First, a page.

An area where taxpayers are often caught off guard is with respect to net operating losses. Let’s say your business incurred a loss in 2000 that you did not carry back. In general, you may carry that loss forward for twenty years. Suppose you used part of that loss as a deduction from business income in 2005 and that return is now being audited by the IRS. The IRS cannot assess any taxes against you for 2000, as that year is closed. However, if it believes the net operating loss that you claim arose in 2000 is not good, it can deny your deduction of the loss carryover for the 2005 year. In effect, you can be required to prove the bona fides of the 2000 loss in any year where you claim a deduction for part of that loss. All this should serve to emphasize the importance of keeping good records and retaining them. There are numerous circumstances where you could be called upon to produce very old records to support a tax position you took in a more recent year.

Supreme Court Decides to Hear Case on State Taxation of Bonds Issued by Other States
In a special alert we circulated in February, we pointed out that the United States Supreme Court had been asked to hear the case of Kentucky v. Davis, dealing with whether a state that does not impose income tax on its own bonds, and bonds issued by its subdivisions, can nevertheless impose income tax on bonds issued by other states and their subdivisions. The Kentucky Court of Appeals held that this pattern of taxation, followed by most states that impose an income tax, violated the Commerce Clause of the United States Constitution.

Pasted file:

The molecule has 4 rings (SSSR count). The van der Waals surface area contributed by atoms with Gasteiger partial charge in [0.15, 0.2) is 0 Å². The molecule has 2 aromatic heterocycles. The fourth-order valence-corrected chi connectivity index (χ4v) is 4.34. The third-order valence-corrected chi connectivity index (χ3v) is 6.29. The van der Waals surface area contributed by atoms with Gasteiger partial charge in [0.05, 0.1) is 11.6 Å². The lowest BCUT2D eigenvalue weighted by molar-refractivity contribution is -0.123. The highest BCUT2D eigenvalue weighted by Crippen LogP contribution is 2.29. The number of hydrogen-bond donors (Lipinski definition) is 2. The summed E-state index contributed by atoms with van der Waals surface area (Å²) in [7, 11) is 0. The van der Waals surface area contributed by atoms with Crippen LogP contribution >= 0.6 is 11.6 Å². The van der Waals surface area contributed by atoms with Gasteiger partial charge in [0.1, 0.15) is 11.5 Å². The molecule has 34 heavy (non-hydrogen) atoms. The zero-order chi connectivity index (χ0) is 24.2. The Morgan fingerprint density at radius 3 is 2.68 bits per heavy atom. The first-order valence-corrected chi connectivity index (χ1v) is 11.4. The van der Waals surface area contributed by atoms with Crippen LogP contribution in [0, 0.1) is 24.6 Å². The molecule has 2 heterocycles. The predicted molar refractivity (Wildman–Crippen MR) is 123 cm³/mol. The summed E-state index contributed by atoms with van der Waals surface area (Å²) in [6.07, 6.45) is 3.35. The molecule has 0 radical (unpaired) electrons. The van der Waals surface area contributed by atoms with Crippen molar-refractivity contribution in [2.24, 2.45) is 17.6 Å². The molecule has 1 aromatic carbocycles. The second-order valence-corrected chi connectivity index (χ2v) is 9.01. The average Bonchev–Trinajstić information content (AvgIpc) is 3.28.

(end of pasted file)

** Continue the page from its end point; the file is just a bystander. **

The State of Kentucky asked the United States Supreme Court to hear the case, and on May 21, the Supreme Court indicated that it would indeed hear the case. In our February alert, we suggested that individuals with significant interest income from bonds of other states consider filing protective claims for refund. Please refer to that alert for specific information about the applicable statute of limitations for such claims. A copy is available on our website.

We are not optimistic that the result in the Kentucky Court of Appeals will be upheld by this Supreme Court, but nobody knows for sure until the Court hears the case and renders its decision. We will issue another special alert on the Court’s decision as soon as it is announced.

This report is a publication of Loeb & Loeb and is intended to provide information on recent legal developments. This report does not create or continue an attorney client relationship nor should it be construed as legal advice or an opinion on specific situations. For further information, feel free to contact us or other members of the firm. We welcome your comments and suggestions regarding this publication.

Circular 230 Disclosure: To assure compliance with Treasury Department rules governing tax practice, we inform you that any advice (including in any attachment) (1) was not written and is not intended to be used, and cannot be used, for the purpose of avoiding any federal tax penalty that may be imposed on the taxpayer, and (2) may not be used in connection with promoting, marketing or recommending to another person any transaction or matter addressed herein.